Earlier this August, I went on a roadtrip through southern France and spent two nights in l’Unité d’Habitation in Marseille, by Le Corbusier, together with my partner in crime. This landmark building has a small hotel in it — named Hotel Le Corbusier, of course — that is reasonably priced and has plenty of free parking, so I thought: hey, why not go there? Besides, I always wanted to visit the French city most diametrically opposed to Paris: Marseille is not full of snobs, has almost no luxury stores, it is not overrun by tourists, and its urbanism is chaotic while its architecture is modern, which is how I like my cities. Don’t get me wrong: I have nothing against Paris. “I have plenty of Parisian friends”. So we set out in the morning from Barcelona, a crime-ridden Mediterranean port city, for Marseille, another crime-ridden Mediterranean port city.
Road trips are the best way to travel and to get to know a country. No advanced reservations are required, there’s no airport stress, and security checks are only a matter of really shitty luck. The land, perfectly framed by the windshield, can also be smelled, touched (during pit stops), and heard. There is much more interaction with local people, local customs, and local cuisine, and the lay of the land becomes apparent even through such trivial minutiae as local driving habits. And to say nothing of re-fueling: the true measure of the level of civilization of a nation lies in the quality of the food that is to be had by the proverbial side of the road. Never mind the number of Michelin stars or Restaurant Magazine rankings: those don’t reflect the larger picture in the least (London comes after Paris in a ranking of European cities by number of Michelin stars. Need I say more?). The architectural analogy might be: the number of Pritzker prize winning architects a country can brag about having does not necessarily reflect the general quality of that country’s architectural landscape. Roadside architecture, by which I mean built stuff you come across by surprise, in a random and unplanned manner, says much more about the current state of architecture in general (with all due respect to my Pritzker prize-winning friends).
The thing about a roadtrip is that it’s not the destination that counts — it’s the road itself. The destination is just an excuse. The Unité d’Habitation is really just a pretext to hit the road, Jacques. This provides the advantage that upon arrival, the trip will still be less than half-over, and we might even be pleasantly surprised by the building (which, in fact, we were).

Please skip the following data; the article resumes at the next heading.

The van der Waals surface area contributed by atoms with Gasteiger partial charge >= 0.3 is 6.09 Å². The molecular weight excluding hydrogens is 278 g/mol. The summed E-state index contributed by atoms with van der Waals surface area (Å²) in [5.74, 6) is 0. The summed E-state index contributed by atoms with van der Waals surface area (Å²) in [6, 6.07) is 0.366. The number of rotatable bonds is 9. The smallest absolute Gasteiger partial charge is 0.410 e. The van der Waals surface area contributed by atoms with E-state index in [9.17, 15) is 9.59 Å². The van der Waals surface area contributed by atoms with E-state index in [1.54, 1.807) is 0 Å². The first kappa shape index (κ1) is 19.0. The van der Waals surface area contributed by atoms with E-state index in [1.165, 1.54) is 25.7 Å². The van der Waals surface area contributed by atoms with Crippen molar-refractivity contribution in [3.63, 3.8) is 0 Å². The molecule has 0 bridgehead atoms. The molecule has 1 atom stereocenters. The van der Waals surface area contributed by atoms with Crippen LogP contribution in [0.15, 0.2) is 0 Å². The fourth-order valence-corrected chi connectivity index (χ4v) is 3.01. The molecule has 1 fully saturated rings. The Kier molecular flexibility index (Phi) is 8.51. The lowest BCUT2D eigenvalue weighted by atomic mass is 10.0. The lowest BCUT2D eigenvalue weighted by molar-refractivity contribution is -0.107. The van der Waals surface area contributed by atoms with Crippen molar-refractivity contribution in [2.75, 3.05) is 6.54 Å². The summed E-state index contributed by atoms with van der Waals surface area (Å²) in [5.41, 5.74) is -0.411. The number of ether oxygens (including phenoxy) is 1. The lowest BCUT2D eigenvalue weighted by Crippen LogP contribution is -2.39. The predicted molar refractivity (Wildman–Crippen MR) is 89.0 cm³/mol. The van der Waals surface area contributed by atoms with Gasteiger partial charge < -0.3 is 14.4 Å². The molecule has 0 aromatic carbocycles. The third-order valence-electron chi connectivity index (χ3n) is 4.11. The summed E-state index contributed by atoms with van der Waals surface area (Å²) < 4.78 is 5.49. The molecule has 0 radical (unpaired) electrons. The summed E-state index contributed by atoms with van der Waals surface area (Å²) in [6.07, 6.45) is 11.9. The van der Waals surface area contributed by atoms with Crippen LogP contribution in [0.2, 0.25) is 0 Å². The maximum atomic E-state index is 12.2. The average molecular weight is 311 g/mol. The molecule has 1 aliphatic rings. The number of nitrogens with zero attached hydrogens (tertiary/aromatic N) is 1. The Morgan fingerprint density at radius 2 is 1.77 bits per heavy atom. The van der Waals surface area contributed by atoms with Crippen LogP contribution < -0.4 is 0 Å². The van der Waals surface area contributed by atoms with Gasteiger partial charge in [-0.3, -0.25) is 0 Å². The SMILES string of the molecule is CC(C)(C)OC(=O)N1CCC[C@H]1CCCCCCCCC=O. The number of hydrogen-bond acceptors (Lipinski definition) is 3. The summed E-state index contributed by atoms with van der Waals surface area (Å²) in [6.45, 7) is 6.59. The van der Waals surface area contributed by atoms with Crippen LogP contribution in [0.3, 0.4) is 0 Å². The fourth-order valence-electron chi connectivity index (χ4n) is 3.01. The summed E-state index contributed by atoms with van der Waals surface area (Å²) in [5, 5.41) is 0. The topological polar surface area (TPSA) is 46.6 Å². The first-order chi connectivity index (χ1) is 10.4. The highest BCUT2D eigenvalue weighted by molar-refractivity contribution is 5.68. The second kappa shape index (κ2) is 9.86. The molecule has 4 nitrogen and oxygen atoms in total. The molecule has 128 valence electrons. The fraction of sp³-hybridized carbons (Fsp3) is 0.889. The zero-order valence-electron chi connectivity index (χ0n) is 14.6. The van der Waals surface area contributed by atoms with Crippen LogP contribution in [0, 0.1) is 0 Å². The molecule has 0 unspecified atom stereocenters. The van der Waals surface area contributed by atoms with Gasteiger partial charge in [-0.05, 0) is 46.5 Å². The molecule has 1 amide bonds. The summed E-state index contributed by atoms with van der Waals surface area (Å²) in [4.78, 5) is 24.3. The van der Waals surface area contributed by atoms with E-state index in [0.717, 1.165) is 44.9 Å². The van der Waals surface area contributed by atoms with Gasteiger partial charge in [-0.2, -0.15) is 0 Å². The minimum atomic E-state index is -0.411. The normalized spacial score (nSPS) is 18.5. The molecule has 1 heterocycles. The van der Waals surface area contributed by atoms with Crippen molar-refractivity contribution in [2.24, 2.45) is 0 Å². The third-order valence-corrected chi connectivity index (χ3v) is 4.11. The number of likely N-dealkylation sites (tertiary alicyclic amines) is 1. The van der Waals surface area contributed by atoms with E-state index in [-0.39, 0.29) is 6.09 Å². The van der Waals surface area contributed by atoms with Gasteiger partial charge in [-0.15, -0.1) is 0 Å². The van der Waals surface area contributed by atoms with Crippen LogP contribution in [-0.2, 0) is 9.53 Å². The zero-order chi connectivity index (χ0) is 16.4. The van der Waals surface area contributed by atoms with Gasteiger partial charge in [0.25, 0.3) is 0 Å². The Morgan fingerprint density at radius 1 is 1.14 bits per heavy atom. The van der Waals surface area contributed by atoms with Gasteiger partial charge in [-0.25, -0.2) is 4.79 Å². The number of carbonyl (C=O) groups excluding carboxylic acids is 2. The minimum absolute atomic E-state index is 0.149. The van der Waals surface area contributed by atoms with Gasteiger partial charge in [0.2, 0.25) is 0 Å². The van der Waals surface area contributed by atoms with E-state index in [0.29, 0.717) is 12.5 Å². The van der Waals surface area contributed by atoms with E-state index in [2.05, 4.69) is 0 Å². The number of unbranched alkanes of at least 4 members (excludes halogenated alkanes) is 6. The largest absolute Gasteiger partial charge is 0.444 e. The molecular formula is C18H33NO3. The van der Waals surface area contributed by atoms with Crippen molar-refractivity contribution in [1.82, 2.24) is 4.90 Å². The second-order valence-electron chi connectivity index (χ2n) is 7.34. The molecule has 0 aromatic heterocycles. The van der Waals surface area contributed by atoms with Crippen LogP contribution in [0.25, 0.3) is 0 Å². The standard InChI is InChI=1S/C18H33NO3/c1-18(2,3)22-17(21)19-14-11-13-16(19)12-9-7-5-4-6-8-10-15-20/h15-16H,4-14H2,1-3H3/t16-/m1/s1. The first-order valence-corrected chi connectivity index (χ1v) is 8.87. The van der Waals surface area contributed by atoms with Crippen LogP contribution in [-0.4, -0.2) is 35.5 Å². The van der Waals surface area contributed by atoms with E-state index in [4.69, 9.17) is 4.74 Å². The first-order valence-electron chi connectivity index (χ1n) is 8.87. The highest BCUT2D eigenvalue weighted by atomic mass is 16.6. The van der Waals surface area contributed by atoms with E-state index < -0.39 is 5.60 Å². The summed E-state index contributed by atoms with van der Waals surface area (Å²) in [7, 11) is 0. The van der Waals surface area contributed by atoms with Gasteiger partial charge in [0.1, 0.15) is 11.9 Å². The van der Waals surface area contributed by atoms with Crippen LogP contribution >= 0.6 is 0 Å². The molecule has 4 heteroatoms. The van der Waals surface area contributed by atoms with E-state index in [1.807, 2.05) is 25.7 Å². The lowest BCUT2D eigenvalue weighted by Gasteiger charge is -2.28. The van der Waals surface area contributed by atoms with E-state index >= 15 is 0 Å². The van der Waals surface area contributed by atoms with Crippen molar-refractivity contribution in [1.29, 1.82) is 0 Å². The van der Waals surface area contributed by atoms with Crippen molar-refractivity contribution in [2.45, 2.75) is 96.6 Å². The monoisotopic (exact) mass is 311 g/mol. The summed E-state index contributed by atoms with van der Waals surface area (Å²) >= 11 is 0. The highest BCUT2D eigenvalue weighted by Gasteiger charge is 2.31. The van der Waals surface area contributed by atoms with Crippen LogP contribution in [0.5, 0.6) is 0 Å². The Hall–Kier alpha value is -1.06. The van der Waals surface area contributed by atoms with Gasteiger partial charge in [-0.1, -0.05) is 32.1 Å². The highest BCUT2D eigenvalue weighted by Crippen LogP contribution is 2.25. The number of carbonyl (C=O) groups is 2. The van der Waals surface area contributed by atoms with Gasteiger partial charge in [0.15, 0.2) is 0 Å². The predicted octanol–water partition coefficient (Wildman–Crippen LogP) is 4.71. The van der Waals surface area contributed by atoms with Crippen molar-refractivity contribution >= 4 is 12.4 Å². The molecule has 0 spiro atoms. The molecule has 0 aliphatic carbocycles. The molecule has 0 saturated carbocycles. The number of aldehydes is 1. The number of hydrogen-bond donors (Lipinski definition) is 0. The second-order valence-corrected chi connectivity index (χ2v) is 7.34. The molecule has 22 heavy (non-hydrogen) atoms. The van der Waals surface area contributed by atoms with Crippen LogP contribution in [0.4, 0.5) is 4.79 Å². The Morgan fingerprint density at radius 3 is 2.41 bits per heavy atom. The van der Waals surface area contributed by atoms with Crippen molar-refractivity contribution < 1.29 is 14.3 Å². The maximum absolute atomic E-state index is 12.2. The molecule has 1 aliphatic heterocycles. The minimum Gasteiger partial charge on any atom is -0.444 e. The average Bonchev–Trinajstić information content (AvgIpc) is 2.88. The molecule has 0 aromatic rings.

Only one thing disappointed about the Unité: its location. To be precise, severe difficulty was encountered, after arriving and getting settled in (by which time it was evening), in finding a bar to quench our thirst. L’Unité’s own restaurant (named Le ventre de l’architecte — the Belly of the Architect, no less) was closed for August holidays and the hotel’s own café had just closed, so we had to venture out of the incredible hulk of a building that is the Unité. To our disappointment, the neighborhood outside the building was dead. What little there was in the way of a commercial fabric was firmly fermé, either for holidays or because it was…nine o’clock in the evening(!). I mean, it’s known Le Corbusier was an uptight Swiss Calvinist, but this is ridiculous. After two hours of walking around (I guess we should have driven), and as the thirst became unbearable, I started to miss Barcelona.
The next night, it was decided that drinking a bottle of wine on the roof-terrace of the Unité would be a much better idea than looking for some nightlife in this dull end of town. Le Corbusier would undoubtedly approve of this. And this is when the best thing that happened on the roadtrip happened: as we looked for a garbage receptacle or a recycling bin into which to toss the empty wine bottle and call it a night, we noticed that a group of people was seated on a terrace at the top of some stairs that were off limits to non-residents. I approached and asked where I could dispose of my empty bottle properly, and the answer was: “Ici, sur la table, along with the dozens of other empty bottles. You two look like you could use a refill.” What followed was a pleasant evening of wine-lubricated conversation with a dozen or so residents of the building, only one of whom was actually an architect. I learned more about the building from these residents than I have from all the texts I’ve read about it: the community association is apparently very active, and the rooftop gallery space a success. Most importantly, these residents seemed to be enjoying each others’ company and happy to live where they live. If that’s not the best measure of the success of a work of architecture, then I really don’t know what is.
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